And the story just keeps getting more and more ridiculous from there. I don't know; if I hadn't read the Everest series first, then I might not have minded the ridiculousness so much. But I still think I would have minded it a little. The story starts with promise -- it reminded me of Gary Paulsen's excellent Hatchet in the beginning. But it slowly degenerated into a sensationalist tale of hiding from criminals using the most extraordinary means possible to get back home.
This sort of plot is just so trite. I wouldn't tolerate it in a television series and I won't brook tolerate it in a book....more
Clear and Present Danger is Clancy's fourth novel about CIA agent Jack Ryan. The book deals with a covert government operation sending a hand-picked aClear and Present Danger is Clancy's fourth novel about CIA agent Jack Ryan. The book deals with a covert government operation sending a hand-picked and highly-trained group of soldiers into the hills of Colombia to fight a secret war on a ruthless drug dealer. Unbeknownst to Ryan, an enemy agent has compromised a CIA contact and is maneuvering to take down the leader of the drug cartel so that he can become its new leader.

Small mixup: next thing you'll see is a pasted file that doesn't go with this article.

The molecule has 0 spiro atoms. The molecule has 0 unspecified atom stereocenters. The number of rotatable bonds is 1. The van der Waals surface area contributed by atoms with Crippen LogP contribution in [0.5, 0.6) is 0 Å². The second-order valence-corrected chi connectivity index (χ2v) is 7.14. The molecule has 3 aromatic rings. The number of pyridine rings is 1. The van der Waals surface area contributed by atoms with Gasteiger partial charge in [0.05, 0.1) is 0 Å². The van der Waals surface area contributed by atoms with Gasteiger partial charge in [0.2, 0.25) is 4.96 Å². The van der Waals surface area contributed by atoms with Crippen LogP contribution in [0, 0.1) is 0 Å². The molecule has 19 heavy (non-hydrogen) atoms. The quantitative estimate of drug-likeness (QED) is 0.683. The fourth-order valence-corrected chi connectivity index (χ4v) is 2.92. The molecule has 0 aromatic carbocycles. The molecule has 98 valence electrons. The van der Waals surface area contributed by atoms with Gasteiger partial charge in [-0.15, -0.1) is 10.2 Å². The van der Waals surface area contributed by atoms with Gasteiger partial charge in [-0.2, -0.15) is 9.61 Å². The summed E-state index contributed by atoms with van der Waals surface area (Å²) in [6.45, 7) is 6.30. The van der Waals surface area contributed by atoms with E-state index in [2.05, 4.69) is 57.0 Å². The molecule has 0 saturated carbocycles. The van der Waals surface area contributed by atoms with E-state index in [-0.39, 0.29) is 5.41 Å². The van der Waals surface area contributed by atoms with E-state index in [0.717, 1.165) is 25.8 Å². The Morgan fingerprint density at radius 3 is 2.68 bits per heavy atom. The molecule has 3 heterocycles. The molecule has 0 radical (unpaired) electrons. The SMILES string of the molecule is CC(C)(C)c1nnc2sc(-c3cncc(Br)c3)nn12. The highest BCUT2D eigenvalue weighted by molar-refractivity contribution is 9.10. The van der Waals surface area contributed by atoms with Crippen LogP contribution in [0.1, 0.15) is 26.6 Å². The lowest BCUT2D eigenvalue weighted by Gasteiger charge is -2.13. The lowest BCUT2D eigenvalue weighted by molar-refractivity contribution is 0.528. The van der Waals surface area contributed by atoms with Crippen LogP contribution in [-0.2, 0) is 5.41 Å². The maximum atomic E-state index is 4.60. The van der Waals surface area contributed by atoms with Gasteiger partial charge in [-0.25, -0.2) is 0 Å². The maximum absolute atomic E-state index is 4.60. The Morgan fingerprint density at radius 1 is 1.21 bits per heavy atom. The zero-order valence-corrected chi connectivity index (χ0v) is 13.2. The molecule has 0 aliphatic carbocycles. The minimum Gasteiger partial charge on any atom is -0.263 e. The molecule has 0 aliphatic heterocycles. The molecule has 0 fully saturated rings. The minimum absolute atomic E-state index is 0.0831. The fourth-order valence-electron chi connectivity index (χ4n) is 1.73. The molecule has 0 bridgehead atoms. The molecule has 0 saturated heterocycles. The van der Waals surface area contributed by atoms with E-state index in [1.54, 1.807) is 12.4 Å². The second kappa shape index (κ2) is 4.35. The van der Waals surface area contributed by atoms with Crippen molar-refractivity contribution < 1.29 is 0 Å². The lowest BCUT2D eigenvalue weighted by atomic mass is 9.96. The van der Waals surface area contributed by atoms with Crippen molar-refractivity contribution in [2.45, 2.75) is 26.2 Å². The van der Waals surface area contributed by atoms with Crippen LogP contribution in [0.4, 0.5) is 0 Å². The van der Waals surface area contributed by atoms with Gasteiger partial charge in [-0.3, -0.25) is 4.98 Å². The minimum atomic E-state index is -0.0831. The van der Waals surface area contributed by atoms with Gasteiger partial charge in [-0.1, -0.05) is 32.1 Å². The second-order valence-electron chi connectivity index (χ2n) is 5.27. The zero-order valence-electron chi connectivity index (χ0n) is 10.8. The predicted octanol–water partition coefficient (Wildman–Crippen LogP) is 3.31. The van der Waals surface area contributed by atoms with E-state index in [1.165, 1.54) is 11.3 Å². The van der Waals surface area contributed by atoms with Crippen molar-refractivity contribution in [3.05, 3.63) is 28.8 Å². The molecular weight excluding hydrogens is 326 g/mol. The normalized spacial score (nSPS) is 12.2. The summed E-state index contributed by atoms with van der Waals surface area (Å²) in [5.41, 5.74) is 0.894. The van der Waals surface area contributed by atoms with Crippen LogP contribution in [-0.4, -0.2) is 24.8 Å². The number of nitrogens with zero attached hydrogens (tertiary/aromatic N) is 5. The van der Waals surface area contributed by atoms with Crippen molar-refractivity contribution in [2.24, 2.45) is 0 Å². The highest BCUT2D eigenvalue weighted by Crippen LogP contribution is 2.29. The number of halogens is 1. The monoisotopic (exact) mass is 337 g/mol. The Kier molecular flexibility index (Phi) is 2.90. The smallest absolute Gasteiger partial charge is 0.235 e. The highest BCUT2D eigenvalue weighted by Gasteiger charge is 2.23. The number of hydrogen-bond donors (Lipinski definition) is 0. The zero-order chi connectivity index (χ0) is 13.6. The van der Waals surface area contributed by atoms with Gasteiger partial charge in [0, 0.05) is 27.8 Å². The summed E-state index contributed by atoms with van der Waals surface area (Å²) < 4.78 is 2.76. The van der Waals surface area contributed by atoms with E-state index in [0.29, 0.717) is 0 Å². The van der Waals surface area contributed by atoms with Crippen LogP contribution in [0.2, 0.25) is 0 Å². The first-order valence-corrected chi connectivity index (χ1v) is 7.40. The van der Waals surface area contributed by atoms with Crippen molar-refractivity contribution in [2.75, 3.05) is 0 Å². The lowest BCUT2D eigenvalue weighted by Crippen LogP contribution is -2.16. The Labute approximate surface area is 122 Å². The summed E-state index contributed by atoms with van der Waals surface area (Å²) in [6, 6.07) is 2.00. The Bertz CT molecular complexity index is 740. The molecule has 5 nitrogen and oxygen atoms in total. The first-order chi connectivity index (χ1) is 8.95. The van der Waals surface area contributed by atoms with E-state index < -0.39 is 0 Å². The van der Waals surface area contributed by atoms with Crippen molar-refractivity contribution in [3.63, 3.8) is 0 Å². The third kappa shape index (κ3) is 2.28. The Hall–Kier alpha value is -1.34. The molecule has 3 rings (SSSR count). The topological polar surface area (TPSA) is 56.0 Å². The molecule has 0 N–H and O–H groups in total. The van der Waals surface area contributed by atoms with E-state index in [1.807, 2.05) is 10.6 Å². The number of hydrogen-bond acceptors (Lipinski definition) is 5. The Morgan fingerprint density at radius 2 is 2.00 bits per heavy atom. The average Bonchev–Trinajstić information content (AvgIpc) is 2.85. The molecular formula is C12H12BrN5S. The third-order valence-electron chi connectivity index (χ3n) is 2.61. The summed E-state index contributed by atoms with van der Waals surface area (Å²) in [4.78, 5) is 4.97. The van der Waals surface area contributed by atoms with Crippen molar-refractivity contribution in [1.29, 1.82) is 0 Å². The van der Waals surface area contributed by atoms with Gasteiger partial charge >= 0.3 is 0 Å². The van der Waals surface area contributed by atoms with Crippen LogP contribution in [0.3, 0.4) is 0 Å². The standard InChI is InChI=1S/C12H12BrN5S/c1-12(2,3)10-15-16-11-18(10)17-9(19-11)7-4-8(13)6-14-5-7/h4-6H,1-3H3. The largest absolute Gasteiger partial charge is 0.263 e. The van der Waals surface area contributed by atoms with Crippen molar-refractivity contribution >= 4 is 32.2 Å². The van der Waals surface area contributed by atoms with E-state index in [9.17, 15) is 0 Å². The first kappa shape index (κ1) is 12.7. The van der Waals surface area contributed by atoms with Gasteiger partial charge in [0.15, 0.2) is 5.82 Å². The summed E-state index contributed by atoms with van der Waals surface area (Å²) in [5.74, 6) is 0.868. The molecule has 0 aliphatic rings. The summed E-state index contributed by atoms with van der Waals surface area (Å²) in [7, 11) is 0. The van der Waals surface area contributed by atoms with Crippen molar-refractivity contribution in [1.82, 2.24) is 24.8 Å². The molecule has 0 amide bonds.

In the meantime, Jack must figure out how to save the soldiers after the operation goes sour, how to bring the high-level government officials who set the plan in motion to justice, and how to keep it all under wraps so that the American people wouldn't lose faith in their government or the war on drugs.
Let me say one thing about Clancy up front -- he's a decent writer and he sure knows how to build a plot. It's not Shakespeare, but I can totally understand how he's sold so many books. It was fast-paced and exciting; I couldn't wait to see what happened next. The book reads like a solid action film -- good guys go up against bad guys; everything's shrouded in conspiracy; there are a few good gunfights and action sequences and then the heroes somehow save the day and tomorrow's sun will dawn yet again on a free America.